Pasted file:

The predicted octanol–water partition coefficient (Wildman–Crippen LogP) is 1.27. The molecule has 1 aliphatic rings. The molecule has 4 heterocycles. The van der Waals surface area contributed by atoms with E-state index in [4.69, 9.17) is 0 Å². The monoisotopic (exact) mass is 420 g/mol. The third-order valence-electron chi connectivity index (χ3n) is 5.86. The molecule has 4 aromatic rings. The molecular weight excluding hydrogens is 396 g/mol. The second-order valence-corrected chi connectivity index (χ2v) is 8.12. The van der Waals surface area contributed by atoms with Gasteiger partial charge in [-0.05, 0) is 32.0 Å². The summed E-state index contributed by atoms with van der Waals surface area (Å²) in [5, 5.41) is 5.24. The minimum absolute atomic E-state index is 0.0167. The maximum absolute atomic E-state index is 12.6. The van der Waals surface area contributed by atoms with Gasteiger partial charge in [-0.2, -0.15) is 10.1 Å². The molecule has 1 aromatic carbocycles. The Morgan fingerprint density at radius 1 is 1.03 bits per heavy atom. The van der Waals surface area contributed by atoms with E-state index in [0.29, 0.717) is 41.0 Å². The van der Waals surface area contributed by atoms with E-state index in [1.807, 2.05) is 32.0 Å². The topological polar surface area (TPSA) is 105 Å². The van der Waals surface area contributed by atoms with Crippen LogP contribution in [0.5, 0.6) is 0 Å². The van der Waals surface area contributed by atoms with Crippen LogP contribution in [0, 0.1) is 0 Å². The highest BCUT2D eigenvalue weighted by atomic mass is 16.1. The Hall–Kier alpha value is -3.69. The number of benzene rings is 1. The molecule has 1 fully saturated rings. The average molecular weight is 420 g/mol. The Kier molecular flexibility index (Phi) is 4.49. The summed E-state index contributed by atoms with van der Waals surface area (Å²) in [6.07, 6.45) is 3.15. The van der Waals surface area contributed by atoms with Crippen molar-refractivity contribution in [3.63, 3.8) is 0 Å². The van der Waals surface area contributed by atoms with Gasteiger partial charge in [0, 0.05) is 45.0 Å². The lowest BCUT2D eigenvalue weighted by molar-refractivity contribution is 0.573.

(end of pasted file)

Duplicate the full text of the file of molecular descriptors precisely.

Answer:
The predicted octanol–water partition coefficient (Wildman–Crippen LogP) is 1.27. The molecule has 1 aliphatic rings. The molecule has 4 heterocycles. The van der Waals surface area contributed by atoms with E-state index in [4.69, 9.17) is 0 Å². The monoisotopic (exact) mass is 420 g/mol. The third-order valence-electron chi connectivity index (χ3n) is 5.86. The molecule has 4 aromatic rings. The molecular weight excluding hydrogens is 396 g/mol. The second-order valence-corrected chi connectivity index (χ2v) is 8.12. The van der Waals surface area contributed by atoms with Gasteiger partial charge in [-0.05, 0) is 32.0 Å². The summed E-state index contributed by atoms with van der Waals surface area (Å²) in [5, 5.41) is 5.24. The minimum absolute atomic E-state index is 0.0167. The maximum absolute atomic E-state index is 12.6. The van der Waals surface area contributed by atoms with Gasteiger partial charge in [-0.2, -0.15) is 10.1 Å². The molecule has 1 aromatic carbocycles. The Morgan fingerprint density at radius 1 is 1.03 bits per heavy atom. The van der Waals surface area contributed by atoms with E-state index in [0.29, 0.717) is 41.0 Å². The van der Waals surface area contributed by atoms with E-state index in [1.807, 2.05) is 32.0 Å². The topological polar surface area (TPSA) is 105 Å². The van der Waals surface area contributed by atoms with Crippen LogP contribution in [0.5, 0.6) is 0 Å². The van der Waals surface area contributed by atoms with Crippen LogP contribution in [0, 0.1) is 0 Å². The highest BCUT2D eigenvalue weighted by atomic mass is 16.1. The Hall–Kier alpha value is -3.69. The number of benzene rings is 1. The molecule has 1 fully saturated rings. The average molecular weight is 420 g/mol. The Kier molecular flexibility index (Phi) is 4.49. The summed E-state index contributed by atoms with van der Waals surface area (Å²) in [6.07, 6.45) is 3.15. The van der Waals surface area contributed by atoms with Crippen molar-refractivity contribution in [3.63, 3.8) is 0 Å². The van der Waals surface area contributed by atoms with Gasteiger partial charge in [0, 0.05) is 45.0 Å². The lowest BCUT2D eigenvalue weighted by molar-refractivity contribution is 0.573.